Map Projected Browse Image
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This image from NASA's Mars Reconnaissance Orbiter shows Malea Planum,a polar region in the Southern hemisphere of Mars, directly south of Hellas Basin, which contains the lowest point of elevation on the planet. The jagged saw-tooth dichotomy, over a grainy texture, seen in this close-up image. The region contains ancient volcanoes of a certain type, referred to as "paterae." Patera is the Latin word for a shallow drinking bowl, and was first applied to volcanic-looking features, with scalloped-edged calderas. Malea is also a low-lying plain, known to be covered in dust. These two pieces of information provide regional context that aid our understanding of the scene and features contained in our image. The area rises gradually to a ridge (which can be seen in this Context Camera image) and light-colored dust is blown away by gusts of the Martian wind, which accelerate up the slope to the ridge, leading to more sharp angles of contact between light and dark surface materials.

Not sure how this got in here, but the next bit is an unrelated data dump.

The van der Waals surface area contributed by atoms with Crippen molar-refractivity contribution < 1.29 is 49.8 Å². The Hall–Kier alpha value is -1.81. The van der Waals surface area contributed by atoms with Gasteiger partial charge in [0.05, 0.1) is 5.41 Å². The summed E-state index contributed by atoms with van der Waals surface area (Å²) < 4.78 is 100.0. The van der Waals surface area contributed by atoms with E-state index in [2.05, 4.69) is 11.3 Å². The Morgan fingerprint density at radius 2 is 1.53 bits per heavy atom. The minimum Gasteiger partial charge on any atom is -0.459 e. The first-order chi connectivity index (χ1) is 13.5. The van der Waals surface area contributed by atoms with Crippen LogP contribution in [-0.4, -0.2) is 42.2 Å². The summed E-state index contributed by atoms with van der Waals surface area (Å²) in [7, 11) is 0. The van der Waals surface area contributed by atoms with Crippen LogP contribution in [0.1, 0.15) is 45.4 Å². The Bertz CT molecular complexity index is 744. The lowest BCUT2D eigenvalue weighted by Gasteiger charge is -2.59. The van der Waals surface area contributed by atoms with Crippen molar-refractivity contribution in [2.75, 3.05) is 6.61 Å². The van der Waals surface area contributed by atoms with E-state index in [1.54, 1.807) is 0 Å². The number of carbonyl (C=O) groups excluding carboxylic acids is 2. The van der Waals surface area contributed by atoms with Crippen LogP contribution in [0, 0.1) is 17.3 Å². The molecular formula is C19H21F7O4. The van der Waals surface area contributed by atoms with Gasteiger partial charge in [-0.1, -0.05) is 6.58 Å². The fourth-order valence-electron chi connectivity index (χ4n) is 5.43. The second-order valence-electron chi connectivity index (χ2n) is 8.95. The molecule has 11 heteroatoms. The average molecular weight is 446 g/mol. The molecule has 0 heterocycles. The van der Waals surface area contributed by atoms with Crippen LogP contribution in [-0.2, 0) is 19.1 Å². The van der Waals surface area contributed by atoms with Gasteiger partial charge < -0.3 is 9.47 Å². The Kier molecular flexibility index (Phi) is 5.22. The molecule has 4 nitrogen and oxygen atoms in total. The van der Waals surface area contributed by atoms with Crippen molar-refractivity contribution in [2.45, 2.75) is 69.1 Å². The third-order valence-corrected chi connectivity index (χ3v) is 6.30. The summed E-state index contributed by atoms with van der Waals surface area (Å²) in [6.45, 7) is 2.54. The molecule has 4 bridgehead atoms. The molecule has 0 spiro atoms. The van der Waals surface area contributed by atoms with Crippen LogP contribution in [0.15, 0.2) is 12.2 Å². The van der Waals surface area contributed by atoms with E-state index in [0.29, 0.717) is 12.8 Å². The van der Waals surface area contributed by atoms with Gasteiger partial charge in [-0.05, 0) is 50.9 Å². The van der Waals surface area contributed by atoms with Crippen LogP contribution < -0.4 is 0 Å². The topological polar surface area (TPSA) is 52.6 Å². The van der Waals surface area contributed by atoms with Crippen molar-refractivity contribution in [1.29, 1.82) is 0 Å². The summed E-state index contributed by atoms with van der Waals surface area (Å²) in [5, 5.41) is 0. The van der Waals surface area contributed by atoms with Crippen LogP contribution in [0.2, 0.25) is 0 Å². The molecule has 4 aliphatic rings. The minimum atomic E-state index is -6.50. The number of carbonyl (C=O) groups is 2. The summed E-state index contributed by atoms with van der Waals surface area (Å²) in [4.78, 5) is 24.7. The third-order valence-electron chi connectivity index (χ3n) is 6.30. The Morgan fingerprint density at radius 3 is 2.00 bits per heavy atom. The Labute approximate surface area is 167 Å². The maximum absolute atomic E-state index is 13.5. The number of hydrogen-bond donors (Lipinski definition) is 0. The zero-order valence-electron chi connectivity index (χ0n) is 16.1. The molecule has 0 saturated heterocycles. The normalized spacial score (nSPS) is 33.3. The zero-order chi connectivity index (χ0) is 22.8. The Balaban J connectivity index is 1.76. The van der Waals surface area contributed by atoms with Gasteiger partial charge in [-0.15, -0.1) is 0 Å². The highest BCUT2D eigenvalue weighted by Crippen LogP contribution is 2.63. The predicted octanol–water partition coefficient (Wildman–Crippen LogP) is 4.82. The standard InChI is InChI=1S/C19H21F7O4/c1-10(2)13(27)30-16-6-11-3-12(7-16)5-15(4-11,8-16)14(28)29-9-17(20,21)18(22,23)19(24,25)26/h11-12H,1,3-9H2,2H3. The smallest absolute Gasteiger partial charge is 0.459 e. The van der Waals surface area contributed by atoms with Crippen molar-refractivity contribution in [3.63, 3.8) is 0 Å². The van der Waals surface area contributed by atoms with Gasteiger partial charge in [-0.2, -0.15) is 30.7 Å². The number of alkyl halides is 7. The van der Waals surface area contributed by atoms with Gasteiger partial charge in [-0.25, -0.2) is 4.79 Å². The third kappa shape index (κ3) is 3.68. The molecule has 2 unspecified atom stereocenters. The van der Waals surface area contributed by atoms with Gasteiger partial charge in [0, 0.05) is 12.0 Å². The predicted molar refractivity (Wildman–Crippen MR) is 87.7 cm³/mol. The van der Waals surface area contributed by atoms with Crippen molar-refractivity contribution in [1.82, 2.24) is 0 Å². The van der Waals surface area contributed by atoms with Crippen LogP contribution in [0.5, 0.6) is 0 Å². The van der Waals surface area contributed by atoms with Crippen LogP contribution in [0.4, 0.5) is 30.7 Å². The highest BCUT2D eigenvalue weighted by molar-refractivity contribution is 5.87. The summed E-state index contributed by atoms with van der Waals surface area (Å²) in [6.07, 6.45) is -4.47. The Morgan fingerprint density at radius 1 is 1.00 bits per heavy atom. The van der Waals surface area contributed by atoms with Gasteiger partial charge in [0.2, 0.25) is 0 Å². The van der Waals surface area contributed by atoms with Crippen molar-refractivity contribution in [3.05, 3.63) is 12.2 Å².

The map is projected here at a scale of 50 centimeters (19.7 inches) per pixel. [The original image scale is 49.6 centimeters (19.5 inches) per pixel (with 2 x 2 binning); objects on the order of 149 centimeters (58.6 inches) across are resolved.] North is up.
The University of Arizona, Tucson, operates HiRISE, which was built by Ball Aerospace & Technologies Corp., Boulder, Colo. NASA's Jet Propulsion Laboratory, a division of Caltech in Pasadena, California, manages the Mars Reconnaissance Orbiter Project for NASA's Science Mission Directorate, Washington.